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It’s Been a Hectic Month of Editing and Toddler Sitting. Which Makes Me Wonder: How Parents Find Time to Write and Raise Kids

I received the Truth-Teller Revenge galleys from my publisher for the final proof a little over a month ago. I went through them, and then my meticulous and wonderful wife caught everything that I hadn’t. There was a lot to catch and only ten days to do it in. I can’t believe I read “grim” for “grime” multiple times. It goes to show how difficult it is to edit one’s own book. After a discussion with my publisher, Truth-Teller Revenge will come out in January 2015, instead of this November. At the cost of a two-month delay in publishing, it will be a much better book.

Closely following the final edit of Revenge was the birth of our second grandchild, a lovely little girl who needed a little extra time at the hospital before coming home. While Mommy and Daddy were beside her at the hospital, my wife and I cared for our two-year-old toddler grandson for ten days. This experience gave me a greater appreciation for the time, energy, and attention it takes to raise children. Now that our granddaughter is at home getting settled with her family, I will be getting back to writing and blogging.

My hat is off to all you parent/writers. I don’t know how you do it!

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Truth-Teller Revenge Cover Art

TruthTellerRevenge-Ebook cover

I just received the cover art for Truth-Teller Revenge. It is fantastic! The artist is Trisha FitzGerald, who also did Truth-Teller Rebellion. Yes, Cary does get off the Earth in Revenge…although, getting back is a bit of a problem. I’m doing the final final edit of the galley right now. Revenge is on track for release in November.

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Krin’s Struggle With Being an Empath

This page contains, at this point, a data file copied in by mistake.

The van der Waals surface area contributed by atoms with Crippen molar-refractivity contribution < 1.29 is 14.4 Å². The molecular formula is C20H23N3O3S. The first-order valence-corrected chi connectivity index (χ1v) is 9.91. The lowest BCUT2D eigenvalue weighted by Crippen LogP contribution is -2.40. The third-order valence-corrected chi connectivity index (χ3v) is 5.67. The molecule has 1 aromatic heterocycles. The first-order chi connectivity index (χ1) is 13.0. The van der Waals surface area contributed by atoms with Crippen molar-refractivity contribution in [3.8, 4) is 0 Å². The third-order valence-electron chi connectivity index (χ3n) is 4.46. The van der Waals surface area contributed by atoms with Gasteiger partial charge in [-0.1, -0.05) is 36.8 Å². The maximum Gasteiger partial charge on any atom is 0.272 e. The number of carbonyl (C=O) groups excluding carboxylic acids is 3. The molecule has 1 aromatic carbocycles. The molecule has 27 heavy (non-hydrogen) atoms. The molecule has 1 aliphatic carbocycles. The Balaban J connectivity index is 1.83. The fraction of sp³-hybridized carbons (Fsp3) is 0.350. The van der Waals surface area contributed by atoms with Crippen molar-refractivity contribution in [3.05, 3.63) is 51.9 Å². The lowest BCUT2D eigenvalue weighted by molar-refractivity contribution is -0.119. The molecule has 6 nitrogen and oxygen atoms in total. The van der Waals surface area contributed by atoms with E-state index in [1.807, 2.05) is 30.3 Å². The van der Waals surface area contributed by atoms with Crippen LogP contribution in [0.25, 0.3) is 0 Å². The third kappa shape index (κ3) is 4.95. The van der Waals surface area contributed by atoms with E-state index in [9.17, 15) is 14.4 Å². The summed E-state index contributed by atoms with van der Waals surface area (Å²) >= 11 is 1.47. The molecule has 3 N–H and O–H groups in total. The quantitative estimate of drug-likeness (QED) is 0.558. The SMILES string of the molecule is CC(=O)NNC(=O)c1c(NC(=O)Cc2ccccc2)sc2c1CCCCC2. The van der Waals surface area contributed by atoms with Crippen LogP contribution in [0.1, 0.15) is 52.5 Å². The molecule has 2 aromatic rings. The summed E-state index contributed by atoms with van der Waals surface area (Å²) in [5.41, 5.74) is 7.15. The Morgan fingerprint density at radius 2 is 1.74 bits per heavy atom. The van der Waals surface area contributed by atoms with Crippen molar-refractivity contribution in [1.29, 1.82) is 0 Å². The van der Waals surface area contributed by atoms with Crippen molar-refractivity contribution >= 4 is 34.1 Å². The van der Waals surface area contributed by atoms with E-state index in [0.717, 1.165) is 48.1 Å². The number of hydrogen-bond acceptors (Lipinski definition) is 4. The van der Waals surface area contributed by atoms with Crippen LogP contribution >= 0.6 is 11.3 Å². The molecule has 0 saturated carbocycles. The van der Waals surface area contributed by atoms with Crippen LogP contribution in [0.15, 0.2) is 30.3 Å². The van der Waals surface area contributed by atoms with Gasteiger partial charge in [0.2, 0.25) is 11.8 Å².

There’s a character blog hop going on! Audra Middleton recently wrote about Princess Willow in her novel Abomination. Then she tagged me. Check out Audra’s blog at http://www.audramiddleton.com/monthly-blog/meet-my-character-blog-hop.

1) What is the name of your character? Is he/she fictional or a historic person?

Krin is my favorite character in my Truth-Teller series. In Truth-Teller Rebellion, she is sixteen years old. She’s nineteen at the time of Truth-Teller Revenge, which comes out this November. She’s the younger sister of Cary Bishop, who is the protagonist of Truth-Teller Rebellion. Krin is the co-protagonist of Truth-Teller Revenge.

2) When and where is the story set?

The Truth-Teller books take place around the year 4000, but they aren’t your prototypical science fiction. Not too far in our future, the exhaustion of fossil fuels and global warming helped ignite devastating wars and a partial collapse of civilization. In time, global warming ran its course, but an ice age now grips the Earth. A shortage of energy leaves civilization stagnated, although medical technology has advanced far beyond current day technology.

Rebellion takes place in Washington and Oregon. Revenge takes place in the western half of North America, Hawaii, and in Space.

3) What should we know about Krin?

She’s plucky and not afraid to make decisions for herself. Some of her decisions are good, some could have been better, but she’s always doing what she thinks is right.

Krin is an empath and her personal story is how she deals with this ability. She can instinctively feel another’s emotions as if they were her own. Empaths are rare in her society, but her abilities go even further than those of most other empaths. She can project emotions into the minds of others. Realizing this last ability can be used for evil, she vows not to use it at all.

4) What is her main conflict? What messes up his/her life?

Krin sees her father and mother swept in a glacial lake outburst flood in Truth-Teller Rebellion. Afterwards, she’s unaware of the full extent of her and Cary’s unique abilities and she doesn’t understand the reason for multiple attempts upon their lives. She has to discover the truth about her past and her gifts in order to survive.

In Truth-Teller Revenge, like any woman, she’s looking for love and happiness. Instead, her father, the President of Columbia, is assassinated. She falls in love, only to find it’s forbidden. Her toughest decision is when she realizes Cary is intent on a suicide mission to defeat her father’s assassin. Can she help him without compromising her vow against manipulating the emotions of others?

5) What is her personal goal?

To find love, to remain true to her beliefs, and to keep what is left of her family alive.

Please check out Krin in Truth-Teller Revenge this coming November.


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Tying Flies. A perfect activity for a rainy day.

I eliminated all except two passive sentences in Truth-Teller Revenge. One last read and it goes on to my editor. Roasted garlic and homemade spaghetti for dinner. Now some fly tying. There are few things more satisfying than catching a trout on a fly I created. Otherwise it’s a wet, dreary day in Poulsbo.IMG_2244